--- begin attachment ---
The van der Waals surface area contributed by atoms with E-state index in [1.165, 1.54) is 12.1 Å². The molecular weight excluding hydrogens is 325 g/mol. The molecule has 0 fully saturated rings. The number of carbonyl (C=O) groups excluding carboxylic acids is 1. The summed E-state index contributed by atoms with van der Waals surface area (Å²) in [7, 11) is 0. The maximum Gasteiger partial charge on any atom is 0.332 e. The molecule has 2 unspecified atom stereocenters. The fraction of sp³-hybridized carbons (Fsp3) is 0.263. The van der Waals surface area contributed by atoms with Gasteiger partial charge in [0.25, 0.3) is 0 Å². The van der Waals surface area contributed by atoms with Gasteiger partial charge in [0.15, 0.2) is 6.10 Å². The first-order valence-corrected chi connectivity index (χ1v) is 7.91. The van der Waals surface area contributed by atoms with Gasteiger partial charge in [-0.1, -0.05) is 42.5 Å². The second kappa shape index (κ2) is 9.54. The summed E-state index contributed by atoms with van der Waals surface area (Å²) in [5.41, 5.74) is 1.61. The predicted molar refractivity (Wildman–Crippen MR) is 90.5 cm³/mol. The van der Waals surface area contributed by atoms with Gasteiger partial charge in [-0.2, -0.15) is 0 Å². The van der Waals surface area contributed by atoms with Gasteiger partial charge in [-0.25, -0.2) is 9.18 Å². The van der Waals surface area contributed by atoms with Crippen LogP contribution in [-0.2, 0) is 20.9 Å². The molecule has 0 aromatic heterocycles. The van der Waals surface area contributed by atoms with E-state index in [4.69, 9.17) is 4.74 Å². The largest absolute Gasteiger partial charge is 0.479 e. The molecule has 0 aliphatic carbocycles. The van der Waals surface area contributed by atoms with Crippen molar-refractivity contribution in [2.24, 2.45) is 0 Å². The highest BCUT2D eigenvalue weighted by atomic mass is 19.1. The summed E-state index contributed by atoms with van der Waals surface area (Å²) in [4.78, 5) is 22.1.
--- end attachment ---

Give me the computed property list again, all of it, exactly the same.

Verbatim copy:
The van der Waals surface area contributed by atoms with E-state index in [1.165, 1.54) is 12.1 Å². The molecular weight excluding hydrogens is 325 g/mol. The molecule has 0 fully saturated rings. The number of carbonyl (C=O) groups excluding carboxylic acids is 1. The summed E-state index contributed by atoms with van der Waals surface area (Å²) in [7, 11) is 0. The maximum Gasteiger partial charge on any atom is 0.332 e. The molecule has 2 unspecified atom stereocenters. The fraction of sp³-hybridized carbons (Fsp3) is 0.263. The van der Waals surface area contributed by atoms with Gasteiger partial charge in [0.25, 0.3) is 0 Å². The van der Waals surface area contributed by atoms with Gasteiger partial charge in [0.15, 0.2) is 6.10 Å². The first-order valence-corrected chi connectivity index (χ1v) is 7.91. The van der Waals surface area contributed by atoms with Gasteiger partial charge in [-0.1, -0.05) is 42.5 Å². The second kappa shape index (κ2) is 9.54. The summed E-state index contributed by atoms with van der Waals surface area (Å²) in [5.41, 5.74) is 1.61. The predicted molar refractivity (Wildman–Crippen MR) is 90.5 cm³/mol. The van der Waals surface area contributed by atoms with Gasteiger partial charge in [-0.2, -0.15) is 0 Å². The van der Waals surface area contributed by atoms with Gasteiger partial charge in [-0.25, -0.2) is 9.18 Å². The van der Waals surface area contributed by atoms with Crippen LogP contribution in [-0.2, 0) is 20.9 Å². The molecule has 0 aromatic heterocycles. The van der Waals surface area contributed by atoms with E-state index in [4.69, 9.17) is 4.74 Å². The largest absolute Gasteiger partial charge is 0.479 e. The molecule has 0 aliphatic carbocycles. The van der Waals surface area contributed by atoms with Crippen molar-refractivity contribution in [2.24, 2.45) is 0 Å². The highest BCUT2D eigenvalue weighted by atomic mass is 19.1. The summed E-state index contributed by atoms with van der Waals surface area (Å²) in [4.78, 5) is 22.1.